The comic’s introduction goes over the characters and clarifies how much of each presentation is real, and how much is the author’s imagination. The result is a fun ride, filled with witty dialogue and characters that feel true to form based on our historical understanding of them.

Thomas Edison makes the perfect villain, one we love to hate. May he rot in peace.

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Evolution Sunday

Posted on 10th February 2008 by Ryan Somma in science holidays - Tags: ,

Today more than 618 Congregations across America and five nations will participate in Evolution Sunday. More than 10,000 ministers have signed the letter supporting the idea that science and religion are not incompatible, and support for Evolution Sunday grew 13 per cent to 530 congregations in 2007.

Several years ago, I was married to a very open-minded and warm-hearted Born Again Christian woman. Despite our differing perspectives on theology, me being an Atheist, we did work perpetually to understand one another’s point of view. I read the Bible cover to cover and began attending my wife’s church, Christ and Saint Luke’s Episcopal Church in Norfolk VA, an incredibly ornate church, hundreds of years old, which provided an unlikely place to find Enlightenment values.

While I still disagreed with many of the church’s teachings, I was willing to entertain them in order to challenge and refine my own ideas. Similarly, this church regularly entertained the ideas of other theologies, hosting representatives of spiritual philosophies that were completely incompatible with Christian teachings, such as Buddhists and New Age spiritualists. When the theologian Huston Smith gave a talk at the church, the Reverend followed it with the statement, “While you all know I disagree strongly with many things Mr. Smith has said…” he then proceeded to emphasize only those things they agreed on.

Many Creationists have stong criticisms for churches that take part in today’s activities, and many scientists have strong criticisms of the whole idea too. Such criticisms reduce debate to a zero-sum game, where one side can only win through the complete and utter defeat of their opponents. My message to the folks on both sides of the aisle who take such a perspective: enjoy pushing your boulder up the mountain forever.

Meanwhile, those of us with a bit more political savvy know that disputation is a game of inches, like American football, where we all work to nudge the ideal mean a bit closer toward our goal. I’m an atheist, and it’s doubtful many religious people read my blog, so my nudging is for what I think my fellow Brights need to take from Evolution Sunday, which will ultimately nudge the ideal mean in direction better for everyone. I think Michael Zimmerman put it best himself:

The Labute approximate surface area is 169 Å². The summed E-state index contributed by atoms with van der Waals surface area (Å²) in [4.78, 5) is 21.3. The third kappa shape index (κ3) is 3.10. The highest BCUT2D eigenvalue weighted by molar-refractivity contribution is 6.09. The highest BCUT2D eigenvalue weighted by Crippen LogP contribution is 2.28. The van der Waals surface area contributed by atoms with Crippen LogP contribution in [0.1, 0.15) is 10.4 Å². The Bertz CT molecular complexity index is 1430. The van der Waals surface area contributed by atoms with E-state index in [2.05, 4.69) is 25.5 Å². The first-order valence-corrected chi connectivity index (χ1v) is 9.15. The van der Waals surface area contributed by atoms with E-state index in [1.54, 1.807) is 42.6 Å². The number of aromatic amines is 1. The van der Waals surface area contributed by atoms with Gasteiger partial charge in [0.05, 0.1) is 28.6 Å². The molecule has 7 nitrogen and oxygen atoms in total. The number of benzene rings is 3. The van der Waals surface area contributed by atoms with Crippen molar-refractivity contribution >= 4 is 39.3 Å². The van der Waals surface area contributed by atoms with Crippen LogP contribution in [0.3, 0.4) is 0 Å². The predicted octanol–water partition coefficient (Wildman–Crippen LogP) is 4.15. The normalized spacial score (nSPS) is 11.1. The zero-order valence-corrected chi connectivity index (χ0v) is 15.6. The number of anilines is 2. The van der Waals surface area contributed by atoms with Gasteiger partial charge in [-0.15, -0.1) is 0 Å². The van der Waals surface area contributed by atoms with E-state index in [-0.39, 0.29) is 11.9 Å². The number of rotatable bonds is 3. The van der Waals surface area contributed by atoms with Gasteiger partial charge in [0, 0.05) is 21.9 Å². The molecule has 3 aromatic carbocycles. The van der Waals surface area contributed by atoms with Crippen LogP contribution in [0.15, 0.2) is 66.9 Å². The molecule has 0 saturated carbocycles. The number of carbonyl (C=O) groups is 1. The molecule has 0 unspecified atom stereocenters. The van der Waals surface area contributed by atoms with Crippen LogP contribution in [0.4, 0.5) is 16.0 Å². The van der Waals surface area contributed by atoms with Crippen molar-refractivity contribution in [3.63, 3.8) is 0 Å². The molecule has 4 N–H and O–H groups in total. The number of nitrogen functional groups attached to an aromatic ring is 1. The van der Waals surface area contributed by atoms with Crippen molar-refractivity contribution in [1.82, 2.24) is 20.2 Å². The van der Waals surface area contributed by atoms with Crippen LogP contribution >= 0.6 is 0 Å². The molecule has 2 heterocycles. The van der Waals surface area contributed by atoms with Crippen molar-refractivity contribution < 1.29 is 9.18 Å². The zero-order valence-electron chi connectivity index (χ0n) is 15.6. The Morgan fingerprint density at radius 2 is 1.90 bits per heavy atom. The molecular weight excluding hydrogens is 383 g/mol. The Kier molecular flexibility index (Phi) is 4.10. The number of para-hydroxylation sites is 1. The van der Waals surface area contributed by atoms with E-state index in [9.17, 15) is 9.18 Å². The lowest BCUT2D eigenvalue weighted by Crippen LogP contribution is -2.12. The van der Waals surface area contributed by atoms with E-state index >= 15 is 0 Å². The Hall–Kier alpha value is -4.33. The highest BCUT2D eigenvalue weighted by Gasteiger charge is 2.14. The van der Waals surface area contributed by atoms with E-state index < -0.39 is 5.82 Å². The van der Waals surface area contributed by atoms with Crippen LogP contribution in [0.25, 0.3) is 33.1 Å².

[Evolution Sunday] is designed to provide an opportunity for congregations around the world to discuss the compatibility of religion and science, to investigate why religion and modern science need not be at war with one another. The event is designed to demonstrate that those shrill fundamentalist voices that assert that people must choose between religion and science are simply incorrect, that they are presenting a false dichotomy, that no such choice needs to be made.

Got that? False Dichotomy, and that goes for us atheists too. It is possible for person who looks at Evolution without an invisible hand guiding it and a person who believes in that invisible hand to have a healthy conversation about the science of evolution without their pro or con invisible hand positions entering the conversation in any way, shape, or form. Why alienate each other over something so trivial?

Despite our many quibbles, human beings of all faiths, politics, and none of the above all overwhelming believe in and work to ensure our common welfare. Religious and non-religious people need to remember that, if all the members of one side were to vanish tomorrow, the other would be in a world of hurt without their fellow humans’ daily altruistic contributions to our common society.


The Clergy Letter Project has a large collection of sermons written by clergy and religious leaders across the U.S.

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Just Science 2008

Posted on 4th February 2008 by Ryan Somma in science holidays - Tags:

I just wanted to take a moment to direct readers to Just Science 2008 a collection of bloggers who have all agreed to blog only science this week and post at least once a day. There’s some head-spinning technical stuff up there and some very witty writing as well.